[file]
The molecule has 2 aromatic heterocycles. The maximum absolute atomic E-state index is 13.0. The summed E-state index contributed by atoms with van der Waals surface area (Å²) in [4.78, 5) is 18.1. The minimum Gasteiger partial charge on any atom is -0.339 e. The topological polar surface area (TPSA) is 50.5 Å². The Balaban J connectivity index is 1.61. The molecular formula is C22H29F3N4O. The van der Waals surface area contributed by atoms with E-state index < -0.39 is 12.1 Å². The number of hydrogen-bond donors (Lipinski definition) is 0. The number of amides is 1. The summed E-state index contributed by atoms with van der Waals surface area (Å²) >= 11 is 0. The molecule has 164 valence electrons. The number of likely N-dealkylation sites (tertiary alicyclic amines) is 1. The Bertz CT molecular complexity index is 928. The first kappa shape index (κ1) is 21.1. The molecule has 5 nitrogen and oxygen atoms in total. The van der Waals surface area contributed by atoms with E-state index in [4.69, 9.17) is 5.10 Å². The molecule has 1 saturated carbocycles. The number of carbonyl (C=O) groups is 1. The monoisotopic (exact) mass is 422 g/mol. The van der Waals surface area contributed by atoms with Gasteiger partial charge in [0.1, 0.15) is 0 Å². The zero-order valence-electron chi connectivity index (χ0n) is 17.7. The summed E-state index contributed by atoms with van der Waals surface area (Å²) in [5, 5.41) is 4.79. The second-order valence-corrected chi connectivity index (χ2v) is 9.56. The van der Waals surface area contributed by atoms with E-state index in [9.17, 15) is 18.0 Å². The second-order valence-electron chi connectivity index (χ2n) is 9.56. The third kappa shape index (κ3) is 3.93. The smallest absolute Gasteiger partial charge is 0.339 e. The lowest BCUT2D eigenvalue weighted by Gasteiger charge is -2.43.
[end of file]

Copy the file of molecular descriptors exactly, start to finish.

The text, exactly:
The molecule has 2 aromatic heterocycles. The maximum absolute atomic E-state index is 13.0. The summed E-state index contributed by atoms with van der Waals surface area (Å²) in [4.78, 5) is 18.1. The minimum Gasteiger partial charge on any atom is -0.339 e. The topological polar surface area (TPSA) is 50.5 Å². The Balaban J connectivity index is 1.61. The molecular formula is C22H29F3N4O. The van der Waals surface area contributed by atoms with E-state index < -0.39 is 12.1 Å². The number of hydrogen-bond donors (Lipinski definition) is 0. The number of amides is 1. The summed E-state index contributed by atoms with van der Waals surface area (Å²) >= 11 is 0. The molecule has 164 valence electrons. The number of likely N-dealkylation sites (tertiary alicyclic amines) is 1. The Bertz CT molecular complexity index is 928. The first kappa shape index (κ1) is 21.1. The molecule has 5 nitrogen and oxygen atoms in total. The van der Waals surface area contributed by atoms with E-state index in [4.69, 9.17) is 5.10 Å². The molecule has 1 saturated carbocycles. The number of carbonyl (C=O) groups is 1. The monoisotopic (exact) mass is 422 g/mol. The van der Waals surface area contributed by atoms with Gasteiger partial charge in [0.1, 0.15) is 0 Å². The zero-order valence-electron chi connectivity index (χ0n) is 17.7. The summed E-state index contributed by atoms with van der Waals surface area (Å²) in [5, 5.41) is 4.79. The second-order valence-corrected chi connectivity index (χ2v) is 9.56. The van der Waals surface area contributed by atoms with E-state index in [9.17, 15) is 18.0 Å². The second-order valence-electron chi connectivity index (χ2n) is 9.56. The third kappa shape index (κ3) is 3.93. The smallest absolute Gasteiger partial charge is 0.339 e. The lowest BCUT2D eigenvalue weighted by Gasteiger charge is -2.43.